NEW YORK (CNN/Money) - For once, the bickering between attorneys in the Arthur Andersen LLP criminal trial stopped while Shannan Adlong, the secretary of fired audit partner David Duncan, took the stand late Friday.
Adlong's much anticipated testimony recounted the days in October when employees in Andersen's Houston office shredded Enron Corp. documents. Duncan on Oct. 23 held a meeting with employees where he ordered staff to comply with the firm's document retention policy, though he denies directing anyone to destroy documents.
On Nov. 8, Andersen received a subpoena from the Securities and Exchange Commission for documents related to an investigation into Enron. Adlong testified that on that day, another employee had left a pile of documents on her desk, with a note asking her to shred them. She then asked Duncan whether she should destroy the papers .
"He bit my head off," Adlong said. Duncan then said: "No, we are not supposed to shred. Who asked you to shred?"
Because Duncan had never spoken to her like that, Adlong sent out an e-mail telling support staff to "stop the shredding."
For much of Adlong's testimony, the executive assistant described her former boss as "considerate, encouraging and fun to be around," she said.
Andersen fired Duncan in January for directing the shredding of Enron documents. But before he was let go, Duncan traveled to Washington to speak to investigators. As he was leaving on the trip, he told Adlong, "I wish we had never deleted any e-mails, shredded anything because the lawyers are freaking out about it. I thought we were just following policy."
On Jan. 15, Adlong found out about Duncan's firing through a firm press release and she called the former audit partner at his attorney's office.
"No one did anything wrong," Duncan told her on the phone.
"[I] didn't do anything wrong, no one on engagement team did anything wrong. [Do not] worry about it," he told Adlong.
Adlong appeared visibly shaken throughout her testimony and burst into tears while testifying. Judge Melinda Harmon, who is overseeing the criminal case, took the opportunity to break for the weekend.
End in sight?
The Andersen trial, which concluded its fourth week Friday, has been beset by frequent arguments between attorneys and spats with Judge Harmon. But late Friday, Adlong's compelling testimony silenced the courtroom antics.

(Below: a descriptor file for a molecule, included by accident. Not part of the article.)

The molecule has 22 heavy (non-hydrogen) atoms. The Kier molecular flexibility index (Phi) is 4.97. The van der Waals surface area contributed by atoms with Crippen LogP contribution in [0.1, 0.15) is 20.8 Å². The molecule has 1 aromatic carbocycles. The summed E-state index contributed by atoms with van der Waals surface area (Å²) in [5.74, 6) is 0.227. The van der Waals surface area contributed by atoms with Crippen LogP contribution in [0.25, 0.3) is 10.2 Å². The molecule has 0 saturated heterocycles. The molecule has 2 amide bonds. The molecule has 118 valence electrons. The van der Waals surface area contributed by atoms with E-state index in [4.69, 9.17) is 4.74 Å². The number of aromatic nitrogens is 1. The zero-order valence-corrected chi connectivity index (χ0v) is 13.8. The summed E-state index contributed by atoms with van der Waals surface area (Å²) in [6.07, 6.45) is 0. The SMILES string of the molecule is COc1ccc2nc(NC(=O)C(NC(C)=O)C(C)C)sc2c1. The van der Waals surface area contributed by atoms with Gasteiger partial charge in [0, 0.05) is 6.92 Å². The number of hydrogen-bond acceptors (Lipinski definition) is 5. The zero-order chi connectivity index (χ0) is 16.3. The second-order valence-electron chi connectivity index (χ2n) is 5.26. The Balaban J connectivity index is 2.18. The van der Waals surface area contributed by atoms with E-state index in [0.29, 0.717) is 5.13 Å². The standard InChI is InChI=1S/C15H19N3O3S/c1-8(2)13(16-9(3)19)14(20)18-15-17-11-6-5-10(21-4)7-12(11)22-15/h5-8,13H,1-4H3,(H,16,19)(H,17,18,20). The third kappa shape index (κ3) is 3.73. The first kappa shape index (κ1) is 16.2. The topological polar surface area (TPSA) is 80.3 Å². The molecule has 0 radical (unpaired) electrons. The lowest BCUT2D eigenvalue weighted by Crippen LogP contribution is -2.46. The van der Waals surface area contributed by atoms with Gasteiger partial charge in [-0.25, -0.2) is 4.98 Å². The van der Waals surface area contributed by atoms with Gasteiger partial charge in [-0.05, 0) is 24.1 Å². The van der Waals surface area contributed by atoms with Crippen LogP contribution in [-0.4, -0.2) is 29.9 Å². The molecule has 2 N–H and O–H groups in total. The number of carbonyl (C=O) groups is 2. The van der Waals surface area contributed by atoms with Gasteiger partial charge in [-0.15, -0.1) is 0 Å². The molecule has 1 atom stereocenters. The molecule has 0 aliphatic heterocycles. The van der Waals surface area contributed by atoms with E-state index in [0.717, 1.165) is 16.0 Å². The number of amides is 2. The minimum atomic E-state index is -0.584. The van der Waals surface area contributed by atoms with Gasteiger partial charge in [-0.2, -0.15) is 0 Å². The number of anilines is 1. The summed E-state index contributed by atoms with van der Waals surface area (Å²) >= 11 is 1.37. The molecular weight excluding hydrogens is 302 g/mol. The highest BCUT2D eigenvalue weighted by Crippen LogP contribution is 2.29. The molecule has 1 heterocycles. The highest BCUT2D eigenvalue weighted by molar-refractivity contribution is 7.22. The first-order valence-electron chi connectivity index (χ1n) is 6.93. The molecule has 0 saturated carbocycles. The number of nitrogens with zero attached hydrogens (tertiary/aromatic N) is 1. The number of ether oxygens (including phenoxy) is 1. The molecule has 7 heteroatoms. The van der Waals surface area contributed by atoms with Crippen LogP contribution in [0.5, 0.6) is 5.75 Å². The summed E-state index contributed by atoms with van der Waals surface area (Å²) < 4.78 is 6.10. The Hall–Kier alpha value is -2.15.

Outside the courtroom Friday, Andersen's lead defense attorney Rusty Hardin said that Adlong's testimony put a "human face on how all this happened."
"She was an incredibly compelling witness, but I don't get a vote," he added.
Adlong will continue on direct examination Monday and government attorneys will then be allowed to question her.
The Andersen defense team had been expected to close Friday but Hardin said he anticipates the firm will rest on Monday. Government attorneys can call witnesses to rebut their testimony on Tuesday and closing arguments could come Wednesday.
An innocent explanation
Earlier Friday, Hardin managed to cut a big hole in the government's case against Andersen. The Chicago-based accounting firm stands accused of destroying Enron documents while on notice of a federal investigation into the energy trader. Andersen has admitted that its employees destroyed documents related to its audit of Enron, but denied the action was part of a deliberate act of wrongdoing by the firm's top decision-makers.
Government lawyers claim the firm's sudden promotion of its document policy in October was an implicit effort to destroy documents in light of a Securities and Exchange Commission investigation into Enron.
Prosecutors allege that Andersen in-house attorney Nancy Temple sent an October e-mail referring employees to the firm's guidelines on document retention. Duncan has said the Temple e-mail spurred the shredding at Andersen.
Government lawyers claim that Temple used the policy as a ruse to get employees to destroy documents. Temple will not appear at the Andersen trial in Houston and has invoked her Fifth Amendment right against self-incrimination.
But Andersen Partner John Stewart offered a more innocent explanation.
Stewart testified Friday that he asked Temple to explain the policy. So she sent him without comment an e-mail containing a link to the policy itself. "I took it to be a courtesy," he said.